Launching Your Book Off Right
How to improve your work's chances in that big, cruel world.
December 7, 2013 - 10:00 am
Most of the time there really is no answer. I’ve now put out – indie – a couple dozen short stories, a few collections and half a dozen novels. Nothing – nothing – in the world can explain what sells and what doesn’t. If someone can come up with a good formula to explain it, the person will become a millionaire overnight.
The surprises are not just in the negative. My son, Robert Hoyt, has now made enough money off a trunk short story — Bite One, which features vampire shopping carts, (yes, you DID read that right. Vampire shopping carts. Yes, I AM the sane one in this family) — to rival some of the traditional publisher advances for novels. Most of the sales are to England, and every time we think that surely everyone with an e-reader in Great Britain owns a copy of this story, it starts selling again.
I also have a friend whose fifth indie-released novel, after a year and a half of being out and available, suddenly made eight thousand dollars (just about) and then went back to selling in the hundreds of dollars.
I think most of the reason for that is that the ebook market is so wide and so widely distributed that there is no way of guessing it, and also because the main form of promotion that works is word of mouth, it all depends on your breaking into “pockets” of people who will like the story.
I’m not sure, for instance, what it is with Robert’s story, except that it must be a joke we don’t get yet.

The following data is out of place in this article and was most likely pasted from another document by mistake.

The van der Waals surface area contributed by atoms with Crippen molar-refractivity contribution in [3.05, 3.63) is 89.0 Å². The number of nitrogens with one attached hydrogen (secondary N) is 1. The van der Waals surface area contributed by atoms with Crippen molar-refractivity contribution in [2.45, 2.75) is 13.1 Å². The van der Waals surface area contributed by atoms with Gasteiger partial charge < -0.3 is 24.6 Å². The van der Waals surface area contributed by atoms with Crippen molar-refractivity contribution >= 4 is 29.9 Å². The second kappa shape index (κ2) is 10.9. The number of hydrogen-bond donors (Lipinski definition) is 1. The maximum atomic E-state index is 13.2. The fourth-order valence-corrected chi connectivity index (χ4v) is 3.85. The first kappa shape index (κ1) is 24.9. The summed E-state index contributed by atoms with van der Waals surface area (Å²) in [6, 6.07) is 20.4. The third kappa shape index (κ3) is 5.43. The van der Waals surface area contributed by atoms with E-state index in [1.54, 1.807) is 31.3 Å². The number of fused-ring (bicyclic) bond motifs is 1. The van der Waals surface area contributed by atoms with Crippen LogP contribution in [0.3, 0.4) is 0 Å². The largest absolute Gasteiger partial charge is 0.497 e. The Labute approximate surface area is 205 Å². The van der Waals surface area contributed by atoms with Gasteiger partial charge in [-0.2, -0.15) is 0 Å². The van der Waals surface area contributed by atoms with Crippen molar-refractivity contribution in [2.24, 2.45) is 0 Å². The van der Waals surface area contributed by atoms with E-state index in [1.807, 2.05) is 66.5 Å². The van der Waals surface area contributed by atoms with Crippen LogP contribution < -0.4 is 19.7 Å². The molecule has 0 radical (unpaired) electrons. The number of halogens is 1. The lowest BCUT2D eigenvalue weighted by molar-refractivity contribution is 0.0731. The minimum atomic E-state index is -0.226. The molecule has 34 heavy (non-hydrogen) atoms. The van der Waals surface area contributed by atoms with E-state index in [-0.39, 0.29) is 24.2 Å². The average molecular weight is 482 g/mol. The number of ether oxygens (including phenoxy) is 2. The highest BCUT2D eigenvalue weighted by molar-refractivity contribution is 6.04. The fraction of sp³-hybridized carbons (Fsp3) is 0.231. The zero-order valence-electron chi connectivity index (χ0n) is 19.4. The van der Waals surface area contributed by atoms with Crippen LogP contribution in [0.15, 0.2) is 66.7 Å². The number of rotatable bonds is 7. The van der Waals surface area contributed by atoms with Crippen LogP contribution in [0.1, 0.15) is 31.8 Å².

Of course no author ever complains of unexpected sales. They might be as puzzled as I am about the continuing sales of Magician’s Throne and Dragon’s Blood – two minor, early short stories that, in retrospect, are incredibly flawed – but they won’t complain.
However, if you have ten or twenty short stories, or novels, or whatever it is you produce out there, and you’re selling maybe a copy a month, you’re going to worry. And if you keep working and working and the sales don’t improve, I imagine the experience will be as deadening as what I went through with traditional publishing in the “bad old days.”
Which is why I’m going to give you some tips that should help improve your ability to sell.
Mind you, this isn’t guaranteed. I – of course – do all of this, and yet, sometimes things don’t sell that I expect to sell, and things sell that leave me baffled. (Of course, I do all of this now, I haven’t gone back to fix the early stuff.)
However, if you follow these things they should improve your sales. They seem to improve mine.
First, and most important and I can’t repeat this enough: the best way to improve the sales of any one story is to have more than one story out there.
Look, remember what I said about the market being so huge and the only effective way of promoting your book being word of mouth?